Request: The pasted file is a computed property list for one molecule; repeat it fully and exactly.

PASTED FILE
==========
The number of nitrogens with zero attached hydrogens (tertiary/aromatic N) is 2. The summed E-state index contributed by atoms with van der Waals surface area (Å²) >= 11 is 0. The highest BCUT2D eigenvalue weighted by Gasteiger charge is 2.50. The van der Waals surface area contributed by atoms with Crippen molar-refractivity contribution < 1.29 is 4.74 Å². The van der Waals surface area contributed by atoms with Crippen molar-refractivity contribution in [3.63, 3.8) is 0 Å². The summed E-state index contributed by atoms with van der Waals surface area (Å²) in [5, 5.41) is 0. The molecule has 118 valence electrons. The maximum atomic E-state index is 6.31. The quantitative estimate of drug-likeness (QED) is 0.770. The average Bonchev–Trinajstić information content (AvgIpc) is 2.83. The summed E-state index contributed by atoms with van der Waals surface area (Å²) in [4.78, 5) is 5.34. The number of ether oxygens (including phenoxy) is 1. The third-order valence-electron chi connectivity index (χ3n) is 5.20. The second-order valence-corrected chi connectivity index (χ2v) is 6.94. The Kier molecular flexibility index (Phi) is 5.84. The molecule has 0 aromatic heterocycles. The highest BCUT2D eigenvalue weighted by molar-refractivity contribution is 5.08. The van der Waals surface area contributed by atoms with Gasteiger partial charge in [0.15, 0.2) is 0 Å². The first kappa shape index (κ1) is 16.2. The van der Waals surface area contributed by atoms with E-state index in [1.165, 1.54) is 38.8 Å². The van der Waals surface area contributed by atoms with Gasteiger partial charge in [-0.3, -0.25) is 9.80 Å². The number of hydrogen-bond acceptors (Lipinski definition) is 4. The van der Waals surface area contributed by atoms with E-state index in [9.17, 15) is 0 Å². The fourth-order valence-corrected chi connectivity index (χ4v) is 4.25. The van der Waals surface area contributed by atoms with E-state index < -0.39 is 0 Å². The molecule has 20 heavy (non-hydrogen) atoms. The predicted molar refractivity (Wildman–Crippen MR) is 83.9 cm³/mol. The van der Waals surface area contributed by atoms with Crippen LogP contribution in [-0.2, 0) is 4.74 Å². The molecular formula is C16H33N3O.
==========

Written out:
The number of nitrogens with zero attached hydrogens (tertiary/aromatic N) is 2. The summed E-state index contributed by atoms with van der Waals surface area (Å²) >= 11 is 0. The highest BCUT2D eigenvalue weighted by Gasteiger charge is 2.50. The van der Waals surface area contributed by atoms with Crippen molar-refractivity contribution < 1.29 is 4.74 Å². The van der Waals surface area contributed by atoms with Crippen molar-refractivity contribution in [3.63, 3.8) is 0 Å². The summed E-state index contributed by atoms with van der Waals surface area (Å²) in [5, 5.41) is 0. The molecule has 118 valence electrons. The maximum atomic E-state index is 6.31. The quantitative estimate of drug-likeness (QED) is 0.770. The average Bonchev–Trinajstić information content (AvgIpc) is 2.83. The summed E-state index contributed by atoms with van der Waals surface area (Å²) in [4.78, 5) is 5.34. The number of ether oxygens (including phenoxy) is 1. The third-order valence-electron chi connectivity index (χ3n) is 5.20. The second-order valence-corrected chi connectivity index (χ2v) is 6.94. The Kier molecular flexibility index (Phi) is 5.84. The molecule has 0 aromatic heterocycles. The highest BCUT2D eigenvalue weighted by molar-refractivity contribution is 5.08. The van der Waals surface area contributed by atoms with Gasteiger partial charge in [0.15, 0.2) is 0 Å². The first kappa shape index (κ1) is 16.2. The van der Waals surface area contributed by atoms with E-state index in [1.165, 1.54) is 38.8 Å². The van der Waals surface area contributed by atoms with Gasteiger partial charge in [-0.3, -0.25) is 9.80 Å². The number of hydrogen-bond acceptors (Lipinski definition) is 4. The van der Waals surface area contributed by atoms with E-state index in [9.17, 15) is 0 Å². The fourth-order valence-corrected chi connectivity index (χ4v) is 4.25. The van der Waals surface area contributed by atoms with E-state index < -0.39 is 0 Å². The molecule has 20 heavy (non-hydrogen) atoms. The predicted molar refractivity (Wildman–Crippen MR) is 83.9 cm³/mol. The van der Waals surface area contributed by atoms with Crippen LogP contribution in [-0.2, 0) is 4.74 Å². The molecular formula is C16H33N3O.